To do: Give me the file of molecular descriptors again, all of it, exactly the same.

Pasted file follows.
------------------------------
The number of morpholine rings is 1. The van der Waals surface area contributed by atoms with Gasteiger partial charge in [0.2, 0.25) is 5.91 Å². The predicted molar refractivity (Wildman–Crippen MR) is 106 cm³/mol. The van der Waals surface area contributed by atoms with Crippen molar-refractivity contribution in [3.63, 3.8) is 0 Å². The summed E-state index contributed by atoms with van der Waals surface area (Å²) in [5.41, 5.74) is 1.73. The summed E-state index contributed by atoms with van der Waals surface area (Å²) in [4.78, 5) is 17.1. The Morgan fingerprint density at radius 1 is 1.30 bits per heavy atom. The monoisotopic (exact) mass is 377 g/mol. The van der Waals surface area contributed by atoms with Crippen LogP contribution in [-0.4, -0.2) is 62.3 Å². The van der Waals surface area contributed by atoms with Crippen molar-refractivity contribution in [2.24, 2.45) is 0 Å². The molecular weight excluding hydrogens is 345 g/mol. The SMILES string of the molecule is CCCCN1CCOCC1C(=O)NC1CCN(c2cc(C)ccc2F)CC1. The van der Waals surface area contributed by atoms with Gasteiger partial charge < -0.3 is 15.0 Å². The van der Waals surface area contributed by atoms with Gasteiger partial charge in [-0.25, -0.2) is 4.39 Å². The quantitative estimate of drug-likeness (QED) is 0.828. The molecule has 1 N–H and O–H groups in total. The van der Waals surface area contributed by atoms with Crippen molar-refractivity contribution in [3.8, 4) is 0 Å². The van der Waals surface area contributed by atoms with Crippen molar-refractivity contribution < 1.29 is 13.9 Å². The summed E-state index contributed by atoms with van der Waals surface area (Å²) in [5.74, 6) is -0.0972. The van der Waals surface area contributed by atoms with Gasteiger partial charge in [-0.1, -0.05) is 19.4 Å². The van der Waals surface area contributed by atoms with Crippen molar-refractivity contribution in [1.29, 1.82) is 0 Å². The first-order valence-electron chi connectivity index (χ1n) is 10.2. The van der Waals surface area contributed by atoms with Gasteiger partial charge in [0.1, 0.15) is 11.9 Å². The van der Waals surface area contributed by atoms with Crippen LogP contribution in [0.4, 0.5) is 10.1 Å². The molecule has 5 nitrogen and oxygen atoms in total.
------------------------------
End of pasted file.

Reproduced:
The number of morpholine rings is 1. The van der Waals surface area contributed by atoms with Gasteiger partial charge in [0.2, 0.25) is 5.91 Å². The predicted molar refractivity (Wildman–Crippen MR) is 106 cm³/mol. The van der Waals surface area contributed by atoms with Crippen molar-refractivity contribution in [3.63, 3.8) is 0 Å². The summed E-state index contributed by atoms with van der Waals surface area (Å²) in [5.41, 5.74) is 1.73. The summed E-state index contributed by atoms with van der Waals surface area (Å²) in [4.78, 5) is 17.1. The Morgan fingerprint density at radius 1 is 1.30 bits per heavy atom. The monoisotopic (exact) mass is 377 g/mol. The van der Waals surface area contributed by atoms with Crippen LogP contribution in [-0.4, -0.2) is 62.3 Å². The van der Waals surface area contributed by atoms with Crippen molar-refractivity contribution in [2.24, 2.45) is 0 Å². The molecular weight excluding hydrogens is 345 g/mol. The SMILES string of the molecule is CCCCN1CCOCC1C(=O)NC1CCN(c2cc(C)ccc2F)CC1. The van der Waals surface area contributed by atoms with Gasteiger partial charge < -0.3 is 15.0 Å². The van der Waals surface area contributed by atoms with Gasteiger partial charge in [-0.25, -0.2) is 4.39 Å². The quantitative estimate of drug-likeness (QED) is 0.828. The molecule has 1 N–H and O–H groups in total. The van der Waals surface area contributed by atoms with Crippen molar-refractivity contribution in [3.8, 4) is 0 Å². The van der Waals surface area contributed by atoms with Crippen molar-refractivity contribution < 1.29 is 13.9 Å². The summed E-state index contributed by atoms with van der Waals surface area (Å²) in [5.74, 6) is -0.0972. The van der Waals surface area contributed by atoms with Gasteiger partial charge in [-0.1, -0.05) is 19.4 Å². The van der Waals surface area contributed by atoms with Crippen molar-refractivity contribution in [1.29, 1.82) is 0 Å². The first-order valence-electron chi connectivity index (χ1n) is 10.2. The van der Waals surface area contributed by atoms with Gasteiger partial charge in [0.1, 0.15) is 11.9 Å². The van der Waals surface area contributed by atoms with Crippen LogP contribution in [0.4, 0.5) is 10.1 Å². The molecule has 5 nitrogen and oxygen atoms in total.